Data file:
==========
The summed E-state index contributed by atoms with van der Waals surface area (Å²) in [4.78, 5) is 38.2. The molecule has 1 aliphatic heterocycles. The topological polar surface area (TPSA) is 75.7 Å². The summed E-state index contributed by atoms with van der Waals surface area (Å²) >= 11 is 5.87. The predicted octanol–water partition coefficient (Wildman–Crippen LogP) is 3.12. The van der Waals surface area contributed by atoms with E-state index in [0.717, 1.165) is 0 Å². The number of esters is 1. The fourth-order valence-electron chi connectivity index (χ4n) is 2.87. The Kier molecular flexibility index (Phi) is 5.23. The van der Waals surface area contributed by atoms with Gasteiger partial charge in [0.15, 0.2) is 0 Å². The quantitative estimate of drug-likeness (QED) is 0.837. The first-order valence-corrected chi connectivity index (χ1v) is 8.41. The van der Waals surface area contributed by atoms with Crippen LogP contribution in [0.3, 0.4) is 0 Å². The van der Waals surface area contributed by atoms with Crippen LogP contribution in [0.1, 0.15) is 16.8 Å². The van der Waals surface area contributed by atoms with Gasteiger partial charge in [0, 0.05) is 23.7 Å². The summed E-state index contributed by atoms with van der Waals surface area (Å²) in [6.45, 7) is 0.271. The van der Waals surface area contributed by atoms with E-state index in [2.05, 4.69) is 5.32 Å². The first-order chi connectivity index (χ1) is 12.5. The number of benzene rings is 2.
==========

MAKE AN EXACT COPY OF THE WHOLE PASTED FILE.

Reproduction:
The summed E-state index contributed by atoms with van der Waals surface area (Å²) in [4.78, 5) is 38.2. The molecule has 1 aliphatic heterocycles. The topological polar surface area (TPSA) is 75.7 Å². The summed E-state index contributed by atoms with van der Waals surface area (Å²) >= 11 is 5.87. The predicted octanol–water partition coefficient (Wildman–Crippen LogP) is 3.12. The van der Waals surface area contributed by atoms with E-state index in [0.717, 1.165) is 0 Å². The number of esters is 1. The fourth-order valence-electron chi connectivity index (χ4n) is 2.87. The Kier molecular flexibility index (Phi) is 5.23. The van der Waals surface area contributed by atoms with Gasteiger partial charge in [0.15, 0.2) is 0 Å². The quantitative estimate of drug-likeness (QED) is 0.837. The first-order valence-corrected chi connectivity index (χ1v) is 8.41. The van der Waals surface area contributed by atoms with Crippen LogP contribution in [0.3, 0.4) is 0 Å². The van der Waals surface area contributed by atoms with Crippen LogP contribution in [0.1, 0.15) is 16.8 Å². The van der Waals surface area contributed by atoms with Gasteiger partial charge in [0, 0.05) is 23.7 Å². The summed E-state index contributed by atoms with van der Waals surface area (Å²) in [6.45, 7) is 0.271. The van der Waals surface area contributed by atoms with E-state index in [2.05, 4.69) is 5.32 Å². The first-order chi connectivity index (χ1) is 12.5. The number of benzene rings is 2.